Sex in the lab
“We are scientists, after all,” says Virginia Johnson (Lizzy Caplan) as she removes her blouse and bra and places Bill Masters’s (Michael Sheen) hand on her breast. The Showtime series Masters of Sex follows the sex researchers from the late 1950s through the early 1960s. In an early episode the couple begins to sleep together for the purposes of science.
This might sound like a handy excuse for an affair, but that’s only part of the story. Sex, Bill argues, is a taboo subject in science because of moral and religious interpretations. By explaining what happens to the human body during sex he hopes to lift the shroud and receive a Noble Prize for his achievements. (He proves his point about the taboo of sex and demonstrates the size of his ego when he shows his colleagues a video of a woman masturbating.) For Virginia this study is the first time she’s been taken seriously as a woman of ideas. And as someone who’s been divorced twice and is frequently in casual relationships, she has her own reason for fighting sexual taboos.
Both researchers are motivated by their scientific investigation and believe that sleeping together is part of their work. But their motivations are of course more complicated: it’s after having sexual fantasies about Virginia that Bill proposes that they “undertake the work,” while Virginia initiates the sexual encounter immediately after Bill promotes her. Science, power, attraction, and control become entangled as they go to bed.
The show exploits the tension between scientific explanations of sex and the way most of us experience sex. The naked bodies wired up in a laboratory room are not nearly as titillating as the melodramas that unfold between the characters when they’re fully clothed.
It turns out that the drama of sex is more powerful than any scientific explanation.
The real Masters and Johnson helped transform the way that people experience and talk about sex. They spoke of sex as something natural and healthy that could be pursued for the sake of pleasure. They debunked myths about female sexuality and the variety of sexual experience that is healthy and desirable. They gave sex a scientific vocabulary just as the sexual revolution of the 1960s was pushing against the moral vocabulary that had longed defined America’s discussions (or lack of discussions) about sexual experience.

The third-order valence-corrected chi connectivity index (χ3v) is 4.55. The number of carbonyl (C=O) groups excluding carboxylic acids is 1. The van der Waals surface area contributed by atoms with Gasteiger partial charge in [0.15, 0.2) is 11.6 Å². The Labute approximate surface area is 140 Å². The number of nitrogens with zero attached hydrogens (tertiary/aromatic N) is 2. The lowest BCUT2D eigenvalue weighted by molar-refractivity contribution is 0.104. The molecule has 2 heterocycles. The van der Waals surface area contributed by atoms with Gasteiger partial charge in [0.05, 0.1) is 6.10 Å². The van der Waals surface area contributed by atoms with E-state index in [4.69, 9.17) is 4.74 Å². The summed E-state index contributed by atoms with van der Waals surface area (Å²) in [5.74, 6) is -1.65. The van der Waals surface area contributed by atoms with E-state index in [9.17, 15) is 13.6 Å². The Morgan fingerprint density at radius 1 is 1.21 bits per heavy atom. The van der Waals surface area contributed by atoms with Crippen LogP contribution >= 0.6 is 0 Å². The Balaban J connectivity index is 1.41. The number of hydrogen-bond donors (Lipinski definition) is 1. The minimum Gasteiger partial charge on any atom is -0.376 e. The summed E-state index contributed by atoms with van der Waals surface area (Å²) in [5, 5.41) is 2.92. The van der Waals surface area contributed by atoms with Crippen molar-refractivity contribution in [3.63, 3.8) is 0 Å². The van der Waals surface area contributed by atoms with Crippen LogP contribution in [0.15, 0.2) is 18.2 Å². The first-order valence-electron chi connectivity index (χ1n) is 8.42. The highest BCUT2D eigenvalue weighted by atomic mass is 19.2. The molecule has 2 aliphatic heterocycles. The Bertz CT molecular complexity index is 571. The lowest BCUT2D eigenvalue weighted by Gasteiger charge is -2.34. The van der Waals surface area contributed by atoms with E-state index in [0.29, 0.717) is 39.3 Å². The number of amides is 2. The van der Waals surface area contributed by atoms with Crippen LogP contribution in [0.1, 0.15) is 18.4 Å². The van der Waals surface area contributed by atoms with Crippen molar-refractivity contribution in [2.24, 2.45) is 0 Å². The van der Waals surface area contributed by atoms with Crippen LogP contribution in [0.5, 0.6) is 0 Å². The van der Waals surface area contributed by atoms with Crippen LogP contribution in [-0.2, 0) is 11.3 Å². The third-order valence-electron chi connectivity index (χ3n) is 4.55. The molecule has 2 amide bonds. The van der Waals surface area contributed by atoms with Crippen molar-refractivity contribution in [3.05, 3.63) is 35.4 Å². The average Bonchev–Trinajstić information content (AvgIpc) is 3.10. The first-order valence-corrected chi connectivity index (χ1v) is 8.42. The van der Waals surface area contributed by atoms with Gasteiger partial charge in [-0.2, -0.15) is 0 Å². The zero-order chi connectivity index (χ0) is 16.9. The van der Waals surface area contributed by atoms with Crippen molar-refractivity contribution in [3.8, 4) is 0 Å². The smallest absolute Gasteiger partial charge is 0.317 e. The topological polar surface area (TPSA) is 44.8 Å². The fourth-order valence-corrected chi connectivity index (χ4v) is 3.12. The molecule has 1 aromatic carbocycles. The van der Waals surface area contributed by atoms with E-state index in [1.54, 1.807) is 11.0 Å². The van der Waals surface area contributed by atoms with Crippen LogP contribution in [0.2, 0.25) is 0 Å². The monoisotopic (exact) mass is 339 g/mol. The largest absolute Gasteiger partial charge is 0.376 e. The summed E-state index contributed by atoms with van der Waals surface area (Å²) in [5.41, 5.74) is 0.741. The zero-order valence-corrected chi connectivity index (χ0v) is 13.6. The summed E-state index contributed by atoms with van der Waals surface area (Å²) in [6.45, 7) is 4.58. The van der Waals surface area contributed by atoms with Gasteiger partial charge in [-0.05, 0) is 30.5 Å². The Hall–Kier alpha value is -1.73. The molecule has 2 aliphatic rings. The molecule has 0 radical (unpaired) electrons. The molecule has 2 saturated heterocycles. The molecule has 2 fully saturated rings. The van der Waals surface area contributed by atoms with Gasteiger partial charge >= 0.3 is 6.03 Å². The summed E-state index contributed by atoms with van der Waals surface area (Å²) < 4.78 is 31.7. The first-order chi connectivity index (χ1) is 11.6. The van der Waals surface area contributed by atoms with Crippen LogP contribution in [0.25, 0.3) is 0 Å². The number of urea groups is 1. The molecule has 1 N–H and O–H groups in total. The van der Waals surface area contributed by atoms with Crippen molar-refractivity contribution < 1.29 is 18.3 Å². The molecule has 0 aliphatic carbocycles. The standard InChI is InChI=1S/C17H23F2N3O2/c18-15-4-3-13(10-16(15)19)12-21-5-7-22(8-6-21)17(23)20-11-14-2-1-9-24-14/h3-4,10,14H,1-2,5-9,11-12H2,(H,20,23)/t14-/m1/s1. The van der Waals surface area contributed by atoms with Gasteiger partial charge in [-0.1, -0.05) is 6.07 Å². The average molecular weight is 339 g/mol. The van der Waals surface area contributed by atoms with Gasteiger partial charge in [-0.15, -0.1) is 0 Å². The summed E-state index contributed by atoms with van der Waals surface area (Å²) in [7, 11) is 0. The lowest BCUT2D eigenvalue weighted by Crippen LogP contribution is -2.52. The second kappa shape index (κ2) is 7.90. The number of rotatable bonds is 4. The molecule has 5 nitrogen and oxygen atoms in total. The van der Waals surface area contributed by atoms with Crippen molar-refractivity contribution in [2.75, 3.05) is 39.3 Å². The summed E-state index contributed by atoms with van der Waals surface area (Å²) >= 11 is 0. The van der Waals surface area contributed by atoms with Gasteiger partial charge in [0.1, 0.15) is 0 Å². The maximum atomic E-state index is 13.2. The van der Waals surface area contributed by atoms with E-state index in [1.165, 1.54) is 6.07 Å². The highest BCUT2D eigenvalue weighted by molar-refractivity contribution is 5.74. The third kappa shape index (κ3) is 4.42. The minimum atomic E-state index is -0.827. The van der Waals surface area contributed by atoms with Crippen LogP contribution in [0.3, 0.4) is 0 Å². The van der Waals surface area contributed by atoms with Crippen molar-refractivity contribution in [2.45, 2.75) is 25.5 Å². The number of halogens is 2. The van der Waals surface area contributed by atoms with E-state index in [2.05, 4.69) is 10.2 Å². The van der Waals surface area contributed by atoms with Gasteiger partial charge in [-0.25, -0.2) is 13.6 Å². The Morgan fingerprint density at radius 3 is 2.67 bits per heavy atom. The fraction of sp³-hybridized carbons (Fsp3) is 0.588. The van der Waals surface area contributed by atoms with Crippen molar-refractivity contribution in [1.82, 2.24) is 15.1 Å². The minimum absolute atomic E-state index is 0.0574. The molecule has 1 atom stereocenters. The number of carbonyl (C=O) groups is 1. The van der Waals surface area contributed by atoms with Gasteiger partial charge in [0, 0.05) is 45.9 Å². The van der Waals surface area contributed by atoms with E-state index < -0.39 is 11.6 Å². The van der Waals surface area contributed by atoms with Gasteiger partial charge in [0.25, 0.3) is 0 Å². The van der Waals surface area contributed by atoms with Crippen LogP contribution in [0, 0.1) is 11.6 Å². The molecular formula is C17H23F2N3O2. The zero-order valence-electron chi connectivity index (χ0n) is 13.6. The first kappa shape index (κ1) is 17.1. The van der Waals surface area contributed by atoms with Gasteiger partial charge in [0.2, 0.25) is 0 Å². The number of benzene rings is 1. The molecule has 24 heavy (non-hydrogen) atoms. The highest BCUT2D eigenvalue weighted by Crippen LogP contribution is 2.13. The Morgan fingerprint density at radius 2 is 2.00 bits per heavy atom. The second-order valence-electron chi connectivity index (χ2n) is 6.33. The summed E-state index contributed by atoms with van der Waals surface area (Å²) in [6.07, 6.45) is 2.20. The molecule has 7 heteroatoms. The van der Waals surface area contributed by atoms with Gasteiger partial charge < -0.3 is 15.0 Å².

But Masters of Sex makes clear that the impulse to describe human sexual response can quickly bleed into a desire to proscribe it. It’s a small jump from understanding how the body behaves in sex to generating “protocols” or “scripts” that dictate how the body should behave. Our desires will always exceed and complicate any such scripts.
This is good news. I am reminded of Walker Percy’s novel The Moviegoer. Binx Bolling, who is searching for life’s meaning and meaningful relationships, finds himself frustrated by the “techniquing” of sex. Sex as something to be mastered does not finally satisfy him.
Masters and Johnson pursued “sexual technique.” They frequently paired men and women who had never met and then observed them having sex. This impersonalization of sex is belied by their own relationship, which mixed sex with questions of emotion, attraction, intimacy, and commitment—factors that are impossible to account for in an experiment.
The tension between Masters and Johnson’s messy affair and their attempt to describe it scientifically makes for scintillating television. It’s also a good reminder of the limits of scientific thinking in our own discernment about sexual behavior. Good sexual technique doesn’t make good sexual theology. For that we have to accept that sex is more often marked by humor and humility than by ecstasy and mastery.